Maharashtra police on Tuesday raided the homes of prominent Left-wing activists in several states and arrested at least five of them for suspected Maoist links, sparking a chorus of outraged protests from human rights defenders.
The raids were carried out as part of a probe into the violence between Dalits and the upper caste Peshwas at Koregaon-Bhima village near Pune after an event called Elgar Parishad, or conclave, on December 31 last year.
The arrests are “a dangerous sign of a government that fears it is losing its mandate and is falling into panic. That lawyers, poets, writers, Dalit rights activists and intellectuals are being arrested on ludicrous charges ... tells us very clearly where India is headed,” said award-winning author Arundhati Roy.
Near simultaneous searches were carried out at the residences of prominent Telugu poet Varavara Rao in Hyderabad, activists Vernon Gonzalves and Arun Farreira in Mumbai, trade union activist Sudha Bhardwaj in Faridabad, and civil liberties activist Gautam Navalakha in New Delhi, a senior police official said, speaking on condition of anonymity.
Subsequently, Rao, Bhardwaj, Farreira, Gonzalves and Navalakha were arrested under IPC Section 153 (A), which relates to promoting enmity between different groups on grounds of religion, race, place or birth, residence, language and committing acts prejudicial to maintenance of harmony, said the official.
Some other sections of the IPC were also pressed against those arrested, along with Unlawful Activities (Prevention) Act for their “alleged naxal activities,” said the police official, without elaborating. The premises of Father Stan Swamy, a tribal leader in Jharkhand, too were searched but he was not detained, the official said.
In New Delhi, soon after Navalakha’s arrest, the Delhi high court ordered the police not to take him out of the national capital at least until Wednesday. The high court was hearing a habeas corpus petition filed on behalf of Navalakha by his advocate Warisha Farasat after he was picked up from his Delhi home this afternoon by the Maharashtra police.
According to unconfirmed reports, others whose residences were raided are Susan Abraham, Kranthi Tekula and Anand Teltumbde in Goa.
Koregaon-Bhima occupies a central place in Dalit history -- it witnessed a major battle in which the Peshwa rulers were defeated on January 1, 1818 by the British army, comprising a large number of Dalit soldiers. Every year, the anniversary of the battle is marked by thousands of Dalits assembling in Pune and marching to Koregaon-Bhima to a war memorial.
Police say the speeches made at the conclave on December 31, a day before the 200th anniversary of the battle, were one of the triggers for the violence.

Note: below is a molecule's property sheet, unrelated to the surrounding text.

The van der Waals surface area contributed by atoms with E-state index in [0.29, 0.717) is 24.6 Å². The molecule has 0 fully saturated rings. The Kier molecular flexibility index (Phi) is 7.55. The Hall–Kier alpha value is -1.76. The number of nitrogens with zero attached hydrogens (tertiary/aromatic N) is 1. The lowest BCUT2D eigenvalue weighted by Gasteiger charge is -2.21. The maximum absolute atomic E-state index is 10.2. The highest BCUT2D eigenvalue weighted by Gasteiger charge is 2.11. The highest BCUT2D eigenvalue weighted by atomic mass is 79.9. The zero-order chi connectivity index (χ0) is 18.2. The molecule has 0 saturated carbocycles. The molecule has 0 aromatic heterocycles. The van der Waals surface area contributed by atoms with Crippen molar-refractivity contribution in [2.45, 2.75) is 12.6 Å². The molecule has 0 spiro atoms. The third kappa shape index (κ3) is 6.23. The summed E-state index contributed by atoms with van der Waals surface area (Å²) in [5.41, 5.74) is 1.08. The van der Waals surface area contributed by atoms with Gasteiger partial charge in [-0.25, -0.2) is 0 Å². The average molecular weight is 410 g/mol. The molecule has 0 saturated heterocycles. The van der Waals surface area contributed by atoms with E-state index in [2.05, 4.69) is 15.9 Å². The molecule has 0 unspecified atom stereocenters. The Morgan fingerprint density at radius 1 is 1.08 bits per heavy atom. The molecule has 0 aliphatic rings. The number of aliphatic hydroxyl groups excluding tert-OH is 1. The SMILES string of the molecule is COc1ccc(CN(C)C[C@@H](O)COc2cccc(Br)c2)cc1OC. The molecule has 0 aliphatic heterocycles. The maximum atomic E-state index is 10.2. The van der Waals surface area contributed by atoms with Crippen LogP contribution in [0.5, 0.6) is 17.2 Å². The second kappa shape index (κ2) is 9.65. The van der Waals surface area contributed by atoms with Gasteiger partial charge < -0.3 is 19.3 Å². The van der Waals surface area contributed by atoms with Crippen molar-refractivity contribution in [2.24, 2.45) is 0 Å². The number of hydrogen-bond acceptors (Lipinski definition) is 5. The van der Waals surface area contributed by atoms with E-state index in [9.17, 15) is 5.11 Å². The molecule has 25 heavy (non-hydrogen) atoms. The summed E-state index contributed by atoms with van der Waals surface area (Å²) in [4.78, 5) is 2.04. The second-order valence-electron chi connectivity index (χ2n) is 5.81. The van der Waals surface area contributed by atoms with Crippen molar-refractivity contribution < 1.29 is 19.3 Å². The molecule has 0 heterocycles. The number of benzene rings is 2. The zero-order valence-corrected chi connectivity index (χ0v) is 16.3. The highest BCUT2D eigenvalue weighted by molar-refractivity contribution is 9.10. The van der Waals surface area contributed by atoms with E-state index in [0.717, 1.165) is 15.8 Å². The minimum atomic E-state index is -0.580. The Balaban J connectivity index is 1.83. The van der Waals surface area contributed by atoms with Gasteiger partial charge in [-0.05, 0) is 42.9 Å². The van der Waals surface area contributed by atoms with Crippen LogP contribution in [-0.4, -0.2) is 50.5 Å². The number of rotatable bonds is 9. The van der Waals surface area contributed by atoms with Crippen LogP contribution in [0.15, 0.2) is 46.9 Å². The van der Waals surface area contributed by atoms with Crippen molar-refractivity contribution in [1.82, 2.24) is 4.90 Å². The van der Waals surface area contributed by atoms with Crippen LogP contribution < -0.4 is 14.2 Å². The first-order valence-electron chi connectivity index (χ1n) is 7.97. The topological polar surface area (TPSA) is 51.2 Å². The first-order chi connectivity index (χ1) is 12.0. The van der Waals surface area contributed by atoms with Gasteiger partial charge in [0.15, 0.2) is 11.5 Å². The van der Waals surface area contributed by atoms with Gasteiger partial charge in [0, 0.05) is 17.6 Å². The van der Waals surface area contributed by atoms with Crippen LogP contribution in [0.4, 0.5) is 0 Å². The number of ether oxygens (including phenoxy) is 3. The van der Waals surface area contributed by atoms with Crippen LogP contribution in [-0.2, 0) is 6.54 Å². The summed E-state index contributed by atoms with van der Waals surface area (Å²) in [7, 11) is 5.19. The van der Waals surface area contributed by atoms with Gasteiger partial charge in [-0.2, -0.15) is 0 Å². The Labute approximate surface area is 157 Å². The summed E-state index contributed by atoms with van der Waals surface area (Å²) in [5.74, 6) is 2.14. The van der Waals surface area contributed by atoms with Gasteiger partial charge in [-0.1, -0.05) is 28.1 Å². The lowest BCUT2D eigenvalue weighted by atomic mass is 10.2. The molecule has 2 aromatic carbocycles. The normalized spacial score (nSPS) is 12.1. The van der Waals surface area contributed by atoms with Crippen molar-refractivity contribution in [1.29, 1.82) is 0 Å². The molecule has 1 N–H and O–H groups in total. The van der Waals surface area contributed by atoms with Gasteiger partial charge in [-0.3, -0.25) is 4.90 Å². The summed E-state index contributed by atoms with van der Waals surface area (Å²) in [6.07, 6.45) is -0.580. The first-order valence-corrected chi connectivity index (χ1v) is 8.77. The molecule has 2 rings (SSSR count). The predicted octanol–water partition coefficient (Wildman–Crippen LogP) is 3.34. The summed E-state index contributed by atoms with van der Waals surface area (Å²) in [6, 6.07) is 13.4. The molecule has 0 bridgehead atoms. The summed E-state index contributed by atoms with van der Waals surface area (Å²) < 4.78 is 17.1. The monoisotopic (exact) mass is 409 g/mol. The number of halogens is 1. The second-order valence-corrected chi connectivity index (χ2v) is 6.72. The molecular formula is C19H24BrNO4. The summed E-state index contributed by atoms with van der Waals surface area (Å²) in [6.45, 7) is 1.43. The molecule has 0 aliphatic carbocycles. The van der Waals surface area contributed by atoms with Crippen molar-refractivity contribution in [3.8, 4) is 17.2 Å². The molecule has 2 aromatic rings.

Tuesday’s events mirrored simultaneous raids conducted in June when five activists were arrested in connection with the Koregaon-Bhima violence.
“While arresting them, we had seized some documents, and while scrutinising these documents the connection of these five people surfaced,” said the police official. “Their exact role in the case is part of the investigation.”
Rao’s name had figured in a letter which the Pune police claimed to have seized during searches at the premises of one of the five people arrested in June in connection with the Elgar Parishad. The five were accused of having close Maoist links, according to an FIR registered at the Vishrambaug Police Station after the event.
Rao was arrested from his residence at Gandhi Nagar in Hyderabad by a Pune police team, which earlier searched the residences of his two daughters.
“Pune police sought our assistance. We have provided them with local force to assist in conducting searches and making the arrest. He (Rao) ... will be produced in a court and taken to Pune on transit warrant,” said Deputy Commissioner of Police (Central Zone) Viswa Prasad.
In June, Dalit activist Sudhir Dhawale was arrested from his home in Mumbai, while lawyer Surendra Gadling, activist Mahesh Raut and Shoma Sen were picked up from Nagpur and Rona Wilson was arrested from his flat in Munirka in Delhi in simultaneous raids.
“During our investigation in connection with the Elgar Parishad event, some evidence came to light about members of a proscribed organisation, following which the police carried out raids in Chhattisgarh, Mumbai and Hyderabad” on Tuesday, the police official said.
The searches were conducted at homes of people having Maoist links and those directly or indirectly connected with the five arrested people, the official said.
The police claimed to have recovered “some incriminating documents” during the searches.
“We are also checking the financial transactions of these people, their modes of communication and also trying to gather technical evidence,” the police official said.
However, outgoing joint commissioner of Pune police Ravindra Kadam, had said on August 2, that no Maoist links were found in the Koregaon-Bhima violence.
Tuesday’s arrests were condemned widely.
“Fascist fangs are now openly bared,” tweeted lawyer Prashant Bhushan.
“It is a clear declaration of emergency. They are going after anyone who has spoken against the government on rights issues. They are against any dissent,” Bhushan said.
Noted historian Ramachandra Guha called the action “absolutely chilling” and demanded the intervention of the Supreme Court to stop this “persecution and harassment” of independent voices.